‘A Huge Disruption’: Students Testing Positive for COVID-19 Report Confusing HUHS Communication


Local Businesses Fight for Revival of Harvard Square, Gear Up for Winter


DSO Staff Reflect on Fall Semester’s Successes, Planned Improvements for Spring


At Least Five GSAS Departments To Admit No Graduate Students Next Year


UC Passes Legislation to Increase Transparency of Community Council, HUPD



Mr. Upton Sinclair's exhaustive study of the art of propaganda has at length caused him to turn the medal over, and examine the propaganda of art. In his newest book, "Mammonart," he champions the thesis that since the dawn of human history, the path of success for a writer or artist has been through the glorification of the ruling classes, and through teaching their subjects and slaves to stand in awe of them. With magisterial rod in hand, Mr. Sinclair proceeds to classify as evil all those writers who consciously or unconsciously voice the propaganda of the ruling classes, or who write without a moral purpose.

The difficulty here is not with the conclusions but with the promise. It is easy to classify most literature as tending either for or against a proletariat millenium, but it should be done without questioning the sincerity of the writers. Interest in the lower classes, "the cult of the poor," did not begin until the eighteenth century. Before that time proletarian milleniums were unheard of, and unimagined. Mr. Sinclair would have one believe that "when an artist embodies his emotions in an art form, he does so because he wishes to convey those emotions to other people . . . and he will change the emotions of other people. But emotions, unlike opinions, such as Mr. Sinclair's, are products of gradual evolution and are the common heritage of the times. The effect of art, is often too quicken the response of emotions already possessed not to change them.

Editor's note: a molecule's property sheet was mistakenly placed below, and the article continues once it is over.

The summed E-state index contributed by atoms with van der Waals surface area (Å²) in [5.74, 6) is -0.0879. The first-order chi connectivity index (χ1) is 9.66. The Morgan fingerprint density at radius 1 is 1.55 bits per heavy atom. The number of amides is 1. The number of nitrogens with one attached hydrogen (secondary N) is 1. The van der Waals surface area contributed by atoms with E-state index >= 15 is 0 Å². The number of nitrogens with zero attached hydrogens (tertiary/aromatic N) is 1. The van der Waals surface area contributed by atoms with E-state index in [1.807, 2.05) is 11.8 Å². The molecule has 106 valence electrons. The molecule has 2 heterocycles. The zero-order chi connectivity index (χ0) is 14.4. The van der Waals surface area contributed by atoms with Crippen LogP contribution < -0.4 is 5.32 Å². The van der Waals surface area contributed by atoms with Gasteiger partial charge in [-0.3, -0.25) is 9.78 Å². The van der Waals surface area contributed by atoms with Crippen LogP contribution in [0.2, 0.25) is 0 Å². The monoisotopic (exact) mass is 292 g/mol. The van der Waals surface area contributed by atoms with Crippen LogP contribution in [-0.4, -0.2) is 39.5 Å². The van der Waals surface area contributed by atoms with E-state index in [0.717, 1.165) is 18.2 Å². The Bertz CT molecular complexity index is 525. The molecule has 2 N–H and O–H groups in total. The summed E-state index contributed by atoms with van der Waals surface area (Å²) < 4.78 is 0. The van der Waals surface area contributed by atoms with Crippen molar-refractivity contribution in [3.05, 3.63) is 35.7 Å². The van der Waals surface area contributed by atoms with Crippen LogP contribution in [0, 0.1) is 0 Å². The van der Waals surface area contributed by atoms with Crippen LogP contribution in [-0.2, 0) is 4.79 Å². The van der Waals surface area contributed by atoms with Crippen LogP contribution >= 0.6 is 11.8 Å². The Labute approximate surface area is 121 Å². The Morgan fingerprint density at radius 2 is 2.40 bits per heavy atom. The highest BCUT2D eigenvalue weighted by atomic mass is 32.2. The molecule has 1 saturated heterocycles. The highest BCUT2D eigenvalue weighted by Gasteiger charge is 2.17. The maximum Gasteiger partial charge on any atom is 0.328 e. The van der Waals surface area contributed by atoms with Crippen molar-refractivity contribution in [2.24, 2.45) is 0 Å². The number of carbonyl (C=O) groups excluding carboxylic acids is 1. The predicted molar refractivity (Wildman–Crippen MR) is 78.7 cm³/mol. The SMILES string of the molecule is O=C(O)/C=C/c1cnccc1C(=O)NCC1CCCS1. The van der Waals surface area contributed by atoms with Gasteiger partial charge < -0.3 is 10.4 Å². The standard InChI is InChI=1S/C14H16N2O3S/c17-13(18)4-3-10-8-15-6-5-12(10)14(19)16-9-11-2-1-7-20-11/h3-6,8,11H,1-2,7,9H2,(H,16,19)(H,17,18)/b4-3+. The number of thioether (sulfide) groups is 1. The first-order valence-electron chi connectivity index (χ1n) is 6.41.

The thesis of "Mammonart" is interesting and the classifications, to say the least, are original, but Mr. Sinclair's outlook on life has always been too suspiciously blased to permit his making accurate generalizations. Art for art's sake, after all, was true long before it was trite.

Want to keep up with breaking news? Subscribe to our email newsletter.